Trademark scams on the rise: How attorneys can help clients as scammers get more complex

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At table, from left: Derek Lavender of Taft Law, Eric Armacost of the U.S. Small Business Administration and Jason Lott of the USPTO speak at a May 25 panel. (IL photo/Tyler Fenwick)

Elizabeth Baumhart has been a practicing trademark attorney for about five years now.

In that time, she’s learned to put a bold, underlined warning on every file notification email she sends to clients.

The warning: Be on the lookout for scams.

The trademark filing process is very public by nature, complete with an address, phone number and other information.

Elizabeth Baumhart

Baumhart, a trademark and copyright attorney in Taft Stettinius & Hollister LLP’s intellectual property group, estimated that about 90% of her clients get a scam letter.

The letters can look official — like they’re coming straight from the U.S. Patent and Trademark Office — and typically have some kind of language saying the applicant has to pay a fee to keep their application from lapsing.

The USPTO wasn’t able to provide data on the frequency of scams or how much money gets flushed into them, but officials and attorneys agree that scam activity is on the rise.

Scams range from straightforward fraud — lying to applicants and the USPTO to make money — to services that really do exist but are misleading to applicants by making them think it’s necessary or somehow endorsed by the USPTO.

‘Yeah, you might fall for it’

Jason Lott

Jason Lott, managing attorney for trademarks customer outreach with the USPTO, said scammers are going after people who are new to trademark registration and don’t yet understand the “quirks of the system.”

He said scammers can spoof the USPTO’s phone number and call applicants, telling them they have something like 48 hours to pay money they owe or else their applications can’t go forward.

“It looks like our number,” Lott said. “Yeah, you might fall for it. And people certainly have.”

Lott’s job is to educate people about trademarks. He was previously an examining attorney with the USPTO.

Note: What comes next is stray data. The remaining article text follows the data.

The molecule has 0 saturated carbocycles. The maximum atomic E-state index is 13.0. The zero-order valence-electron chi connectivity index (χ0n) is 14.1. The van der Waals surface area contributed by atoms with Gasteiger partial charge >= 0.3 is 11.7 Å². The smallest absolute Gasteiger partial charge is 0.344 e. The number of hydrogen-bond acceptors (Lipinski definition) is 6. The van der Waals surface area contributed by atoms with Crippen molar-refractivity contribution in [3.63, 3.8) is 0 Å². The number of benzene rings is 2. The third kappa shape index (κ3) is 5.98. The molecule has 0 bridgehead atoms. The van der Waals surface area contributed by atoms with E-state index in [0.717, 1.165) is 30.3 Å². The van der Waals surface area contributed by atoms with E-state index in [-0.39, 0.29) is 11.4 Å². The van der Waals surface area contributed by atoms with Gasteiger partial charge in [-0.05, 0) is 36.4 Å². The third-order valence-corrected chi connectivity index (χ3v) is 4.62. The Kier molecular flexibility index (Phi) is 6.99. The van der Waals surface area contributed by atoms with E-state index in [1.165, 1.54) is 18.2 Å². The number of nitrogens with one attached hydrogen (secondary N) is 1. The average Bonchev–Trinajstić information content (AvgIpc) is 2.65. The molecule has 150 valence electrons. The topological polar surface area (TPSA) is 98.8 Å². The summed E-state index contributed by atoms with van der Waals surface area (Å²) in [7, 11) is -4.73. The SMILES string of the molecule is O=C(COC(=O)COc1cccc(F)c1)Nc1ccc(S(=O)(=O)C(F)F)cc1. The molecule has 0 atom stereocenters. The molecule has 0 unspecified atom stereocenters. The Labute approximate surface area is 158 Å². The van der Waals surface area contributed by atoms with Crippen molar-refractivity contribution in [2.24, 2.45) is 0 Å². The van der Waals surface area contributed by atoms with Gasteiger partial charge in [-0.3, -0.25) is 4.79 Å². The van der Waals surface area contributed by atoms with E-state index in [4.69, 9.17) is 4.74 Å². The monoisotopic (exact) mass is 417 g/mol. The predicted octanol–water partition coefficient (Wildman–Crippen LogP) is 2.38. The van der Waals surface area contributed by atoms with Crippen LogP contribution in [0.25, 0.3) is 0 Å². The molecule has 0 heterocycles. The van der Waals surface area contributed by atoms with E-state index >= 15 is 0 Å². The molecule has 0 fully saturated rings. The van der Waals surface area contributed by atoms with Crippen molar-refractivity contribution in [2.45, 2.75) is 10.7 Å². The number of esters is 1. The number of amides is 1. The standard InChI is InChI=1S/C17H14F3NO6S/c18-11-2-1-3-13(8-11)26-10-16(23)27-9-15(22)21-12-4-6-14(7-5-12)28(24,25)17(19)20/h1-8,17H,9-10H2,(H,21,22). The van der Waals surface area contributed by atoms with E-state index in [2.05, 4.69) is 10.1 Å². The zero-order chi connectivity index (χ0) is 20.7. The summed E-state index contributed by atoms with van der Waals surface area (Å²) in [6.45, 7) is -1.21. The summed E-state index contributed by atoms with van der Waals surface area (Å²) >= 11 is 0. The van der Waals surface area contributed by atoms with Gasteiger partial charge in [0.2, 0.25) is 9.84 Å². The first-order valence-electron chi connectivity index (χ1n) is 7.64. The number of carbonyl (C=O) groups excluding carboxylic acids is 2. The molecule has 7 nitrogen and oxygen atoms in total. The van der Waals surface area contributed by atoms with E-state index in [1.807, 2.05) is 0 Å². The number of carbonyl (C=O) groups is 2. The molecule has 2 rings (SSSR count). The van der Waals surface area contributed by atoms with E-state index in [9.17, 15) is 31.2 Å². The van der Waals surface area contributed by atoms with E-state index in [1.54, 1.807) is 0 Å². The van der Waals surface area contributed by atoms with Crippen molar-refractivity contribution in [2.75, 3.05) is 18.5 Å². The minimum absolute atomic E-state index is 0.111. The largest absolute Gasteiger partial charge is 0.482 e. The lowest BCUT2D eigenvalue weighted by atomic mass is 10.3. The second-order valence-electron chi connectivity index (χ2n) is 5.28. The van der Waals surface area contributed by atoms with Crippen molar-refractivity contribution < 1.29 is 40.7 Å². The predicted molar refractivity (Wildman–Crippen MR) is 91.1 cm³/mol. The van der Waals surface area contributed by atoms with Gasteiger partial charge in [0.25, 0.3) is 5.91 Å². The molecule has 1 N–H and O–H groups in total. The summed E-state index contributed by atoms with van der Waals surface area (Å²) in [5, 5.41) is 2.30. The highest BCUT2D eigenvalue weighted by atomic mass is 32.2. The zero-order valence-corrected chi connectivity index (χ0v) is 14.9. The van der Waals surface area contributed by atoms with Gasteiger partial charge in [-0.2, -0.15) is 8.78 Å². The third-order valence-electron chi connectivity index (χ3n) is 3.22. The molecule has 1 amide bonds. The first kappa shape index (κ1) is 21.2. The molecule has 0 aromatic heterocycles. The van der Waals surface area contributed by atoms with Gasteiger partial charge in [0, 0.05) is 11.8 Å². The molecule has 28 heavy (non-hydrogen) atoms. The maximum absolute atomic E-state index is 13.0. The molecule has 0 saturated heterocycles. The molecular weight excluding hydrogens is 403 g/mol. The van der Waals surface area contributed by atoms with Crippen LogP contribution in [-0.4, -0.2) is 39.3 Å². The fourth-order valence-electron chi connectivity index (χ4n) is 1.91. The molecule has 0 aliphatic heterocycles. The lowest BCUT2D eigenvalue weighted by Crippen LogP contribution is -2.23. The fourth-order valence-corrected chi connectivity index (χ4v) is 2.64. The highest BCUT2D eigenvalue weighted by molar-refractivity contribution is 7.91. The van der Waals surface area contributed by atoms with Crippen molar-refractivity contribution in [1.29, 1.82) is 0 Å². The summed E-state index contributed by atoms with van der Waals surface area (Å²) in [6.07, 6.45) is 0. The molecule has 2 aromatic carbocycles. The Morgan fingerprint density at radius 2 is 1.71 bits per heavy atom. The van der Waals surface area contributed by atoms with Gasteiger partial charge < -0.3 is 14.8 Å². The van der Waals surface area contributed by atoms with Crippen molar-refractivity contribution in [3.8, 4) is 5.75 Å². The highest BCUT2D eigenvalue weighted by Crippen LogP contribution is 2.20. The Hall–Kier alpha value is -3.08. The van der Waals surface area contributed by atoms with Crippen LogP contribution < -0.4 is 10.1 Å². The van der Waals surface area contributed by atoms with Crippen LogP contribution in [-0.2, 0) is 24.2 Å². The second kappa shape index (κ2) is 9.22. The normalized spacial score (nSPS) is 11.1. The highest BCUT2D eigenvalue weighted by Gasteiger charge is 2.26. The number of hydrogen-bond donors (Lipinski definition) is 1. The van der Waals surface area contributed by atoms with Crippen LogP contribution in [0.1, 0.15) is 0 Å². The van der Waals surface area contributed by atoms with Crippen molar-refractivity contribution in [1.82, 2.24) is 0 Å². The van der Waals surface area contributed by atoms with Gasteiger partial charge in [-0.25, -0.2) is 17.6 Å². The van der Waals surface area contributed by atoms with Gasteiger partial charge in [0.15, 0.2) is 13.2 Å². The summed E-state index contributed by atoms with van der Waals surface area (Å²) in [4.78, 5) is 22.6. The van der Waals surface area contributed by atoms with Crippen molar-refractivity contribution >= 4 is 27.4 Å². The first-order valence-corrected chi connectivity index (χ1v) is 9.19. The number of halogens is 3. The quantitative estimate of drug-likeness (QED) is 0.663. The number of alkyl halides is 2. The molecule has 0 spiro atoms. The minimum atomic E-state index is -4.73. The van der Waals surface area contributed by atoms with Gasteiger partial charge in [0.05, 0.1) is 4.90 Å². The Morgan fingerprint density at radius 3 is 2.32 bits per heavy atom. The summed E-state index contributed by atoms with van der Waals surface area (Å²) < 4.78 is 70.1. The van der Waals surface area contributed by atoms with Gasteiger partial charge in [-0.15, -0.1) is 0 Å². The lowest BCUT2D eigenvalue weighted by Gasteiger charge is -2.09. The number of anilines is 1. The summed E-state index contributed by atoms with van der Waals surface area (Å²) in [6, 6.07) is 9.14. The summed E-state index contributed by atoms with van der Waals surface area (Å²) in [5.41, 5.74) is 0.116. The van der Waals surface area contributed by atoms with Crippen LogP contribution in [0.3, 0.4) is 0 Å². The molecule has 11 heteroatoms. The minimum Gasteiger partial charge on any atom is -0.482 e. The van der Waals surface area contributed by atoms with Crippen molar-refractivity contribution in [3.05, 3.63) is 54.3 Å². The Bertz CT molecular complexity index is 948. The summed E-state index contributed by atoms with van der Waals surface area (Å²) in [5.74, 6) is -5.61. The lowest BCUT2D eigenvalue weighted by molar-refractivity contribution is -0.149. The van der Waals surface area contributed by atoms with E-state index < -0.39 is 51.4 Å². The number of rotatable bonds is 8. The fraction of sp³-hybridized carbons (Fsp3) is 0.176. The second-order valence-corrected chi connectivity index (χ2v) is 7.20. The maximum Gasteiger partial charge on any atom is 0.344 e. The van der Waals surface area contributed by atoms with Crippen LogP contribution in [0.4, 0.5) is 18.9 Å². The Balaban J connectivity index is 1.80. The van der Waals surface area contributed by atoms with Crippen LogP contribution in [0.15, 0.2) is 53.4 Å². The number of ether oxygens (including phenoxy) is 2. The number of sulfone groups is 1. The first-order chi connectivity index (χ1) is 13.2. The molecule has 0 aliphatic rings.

Lott was in Indianapolis recently for an event at the Central Library where people with questions about trademarks and patents could meet experts in the field. He told attendees the USPTO will never ask for a credit card, Social Security number or other similar information.

“These folks are aggressive,” he warned attendees about scammers.

How a company in Pakistan tried to scam clients

Some scams involve the unauthorized practice of law, with companies providing false information in thousands of trademark submissions to the USPTO — including contact information and signatures — with the goal of deceiving the office and applicants.

A 2021 show cause order from the USPTO offers a glimpse of how the scams work.

In the 2021 case, the office accused a company based in Pakistan of operating more than a dozen unincorporated entities with names such as US Trademark Pros and Trademark Kingdom that altered correspondence from the USPTO, overcharged application filing fees and even impersonated the USPTO.

The websites for the entities were similar and offered the same services. Most of the websites included an identical review from “Ivan Marsh,” who thanked the companies for helping register “our first trademark” and acknowledged the companies provided services and advice that a lawyer would typically be hired to provide.

The show cause order includes an online ad that purports to offer $49 trademark registration and says the services are “recommended” by the USPTO.